S4E7 - A Thing About You

               
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Length: 16:28 - Release Date: July 6, 2022

Hello my fine friends! Today we're continuing with side two of Hard Promises by talking about the second track from this side of the album, A Thing About You.

If you want to listen to the track before we dig in, check out the official video: https://youtu.be/_ZquPbwmDa4

I mentioned a great live version of this track where you can see the on-stage interaction between Mike and Tom. You can watch that here: https://youtu.be/I9ldwvMqHHg

And if you want to watch a fresh-faced Jake Thistle perform this song as part of Tom's 70th Birthday virtual bash, check this out! https://youtu.be/35oJFE4KoQc

Song

Transcript

(* Note - the transcript is as-written before recording. I usually change a few sentences or words here and there on the hoof as I'm speaking.)

Before we dig into this week’s episode, I wanted to give a quick shout out to a few listeners who are super supportive of the podcast. If I miss you this week, don’t turn on me, I’m just picking off a few names that stand out for now! On twitter, a big thanks to American Girl (@TomPetty4Me, Mary Beth Donnelly, @DeneenKrom, Lisa K Pennington, Auntie Social (@AuntieSocial76)< @umrami, Monis Riche (hope I;m pronouncing that right!), and Viola, wildflower forever ((@viola1671). One Facebook, thanks so much to Cheryl Blaquiere (again sorry if I’ve mispronounced that!), Bob Reidy, Carol Rosenberg Shapiro, Laura Jean, Rose Hartley Gras, Janet Massa Lovell (who I’m determined to stump on a Petty Trivia question!), Vicki Morrison, Sharon Kienzle, Edwin Shoemaker, Paul Roberts (my favorite dog on the run), Craig Robertson and Edie Lott. And on Instagram, a big thanks to @therushden, and again @lisakellypennington, who tries to guess my ratings each week! She almost always guesses correctly too, which I find super cool.

I appreciate all of your feedback and support more than I can really express and don’t take it for granted for a second. As I’ve said lots, this a pure passion project for me and connecting with so many fantastic people all over the world has been an unexpected fabulous part of this journey!

Now that the love-in is out of the way, today’s episode covers the second track from side two of Hard Promises; A Thing About You. Head over to the episode notes for a link to the song if you want to listen to it before we dig in and I’ll catch you once you’re back. See you soon!

Tom Petty fans always recognize that outside the truly staggering number of hits that Tom wrote, there are many more buried treasures that we can all unearth and play for the uninitiated. A Thing About You is another one of those tracks that falls into this category. I think I talked about, maybe even in the last few episodes, that a lot of songwriters will write music first and then lyrics afterwards. My best friend sometimes will have an entire song written musically with no lyrics at all and this track strikes me as one of those. It’s such an intricately guitar-driven song structured over a really simple progression that my suspicion is that this was one that Tom would have brought into the studio basically cooked and then jammed with the band to get the arrangement figured out before adding lyrics. It’s another shining example of the way Tom and Mike played complimentary guitar parts and in Conversations with Tom Petty, Paul Zollo remarks on this, saying that “Mike said he loved the interplay of your two guitars”. Tom responds by saying that “That’s typical of us, how we would play live. How we would listen to each other and fill in each other’s gaps.” So this is why I think that this would have been a track that was jammed out in the studio to get the arrangement down, and possibly even recorded, before Tom hm or needed accompanying lyrics.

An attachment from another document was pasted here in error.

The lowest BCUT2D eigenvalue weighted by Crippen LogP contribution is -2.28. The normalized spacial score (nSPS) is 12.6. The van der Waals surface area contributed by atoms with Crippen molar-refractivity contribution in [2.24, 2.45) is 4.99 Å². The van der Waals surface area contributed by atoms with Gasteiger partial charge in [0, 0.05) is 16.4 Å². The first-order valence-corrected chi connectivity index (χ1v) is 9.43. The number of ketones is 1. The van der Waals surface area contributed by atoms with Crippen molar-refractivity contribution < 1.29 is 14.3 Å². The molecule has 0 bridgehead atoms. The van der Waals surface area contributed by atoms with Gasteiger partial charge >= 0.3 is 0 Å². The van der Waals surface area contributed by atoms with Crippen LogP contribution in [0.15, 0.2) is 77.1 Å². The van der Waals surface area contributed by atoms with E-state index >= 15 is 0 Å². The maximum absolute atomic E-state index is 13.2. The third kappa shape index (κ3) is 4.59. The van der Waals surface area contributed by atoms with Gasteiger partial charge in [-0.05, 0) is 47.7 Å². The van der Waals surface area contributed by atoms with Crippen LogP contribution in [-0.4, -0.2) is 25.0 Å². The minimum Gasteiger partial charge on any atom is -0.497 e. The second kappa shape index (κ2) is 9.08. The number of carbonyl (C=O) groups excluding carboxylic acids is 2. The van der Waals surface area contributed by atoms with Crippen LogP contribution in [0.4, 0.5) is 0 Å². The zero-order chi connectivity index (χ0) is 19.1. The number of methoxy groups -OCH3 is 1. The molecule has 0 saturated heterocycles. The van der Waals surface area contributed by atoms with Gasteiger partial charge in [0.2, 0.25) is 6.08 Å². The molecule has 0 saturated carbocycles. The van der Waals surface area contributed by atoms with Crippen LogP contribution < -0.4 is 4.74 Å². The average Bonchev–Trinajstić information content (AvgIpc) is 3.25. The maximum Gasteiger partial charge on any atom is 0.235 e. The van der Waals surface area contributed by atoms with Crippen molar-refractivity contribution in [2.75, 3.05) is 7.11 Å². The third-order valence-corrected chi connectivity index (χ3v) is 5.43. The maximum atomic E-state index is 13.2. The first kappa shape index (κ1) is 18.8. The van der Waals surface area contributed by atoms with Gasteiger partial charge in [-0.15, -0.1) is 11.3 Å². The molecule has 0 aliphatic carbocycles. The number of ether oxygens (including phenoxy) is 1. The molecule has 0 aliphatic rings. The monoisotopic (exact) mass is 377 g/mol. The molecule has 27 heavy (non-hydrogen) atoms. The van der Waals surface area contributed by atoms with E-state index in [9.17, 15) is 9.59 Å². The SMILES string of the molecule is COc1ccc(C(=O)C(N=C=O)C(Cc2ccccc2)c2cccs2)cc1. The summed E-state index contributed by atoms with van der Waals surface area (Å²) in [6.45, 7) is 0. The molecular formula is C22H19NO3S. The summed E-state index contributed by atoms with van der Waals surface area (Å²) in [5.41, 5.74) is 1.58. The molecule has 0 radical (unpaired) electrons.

So let’s start off by talking about the guitar parts in this song as that’s where the real pay off is in this one. The two parts are panned left and right but not quite as hard as they were on the first two albums. Just enough to separate them when you’re listening under headphones. Tom’s rhythm section is sumptuously simply and direct, with Mike adding in the heavily country-inspired licks. It’s similar in this regard to songs like Century City from Damn the Torpedoes and the Hard Promises side one closer, King’s Road. You’re getting lots of sustain on the open chords to keep that jangling heartbeat of the chord progression alive while the percussive undercurrent is kept chugging along in the secondary part. The pace of the song through the first two verse-chorus chorus pairs is pretty unrelenting and leaves you gasping for air a little. This pace holds up until the minute and a half mark, at which we break into the bridge. At this point, we get a key change and a brief switch to half time, which gives you a brief pause which you know isn’t going to last before Tom screams us back into the solo. The solo is then less a virtuosic shredding solo but another balanced interchange between Tom and Mike to build the song back into the chorus and the chorus again and then into the outro. We’re then given a complete curveball. Where the two songs I mentioned, King’s Road and Century City would build into a crescendo for the outro, with a repeated progression from the chorus, A Thing about You instead drops us into that half time, dialed back ending. It’s a left turn that you don’t really see coming and adds a dimension to the song that often became an extended jam when played live, with Mike and Benmoney trading off licks while Tom would entertain the crowd with his shoulder boogie and his devilish grin. This performative flexibility within a song like this is one of the hallmarks of what made the Heartbreakers one of the best live rock n roll acts of all time. Tom tells Paul Zollo “We’re REALLY lucky to have Mike, because that’s a really precious thing, when you get two people who can play together and create A sound. And we always make a certain sound together.” Though this song may not strike you as the best example of this, it’s a striking one to me.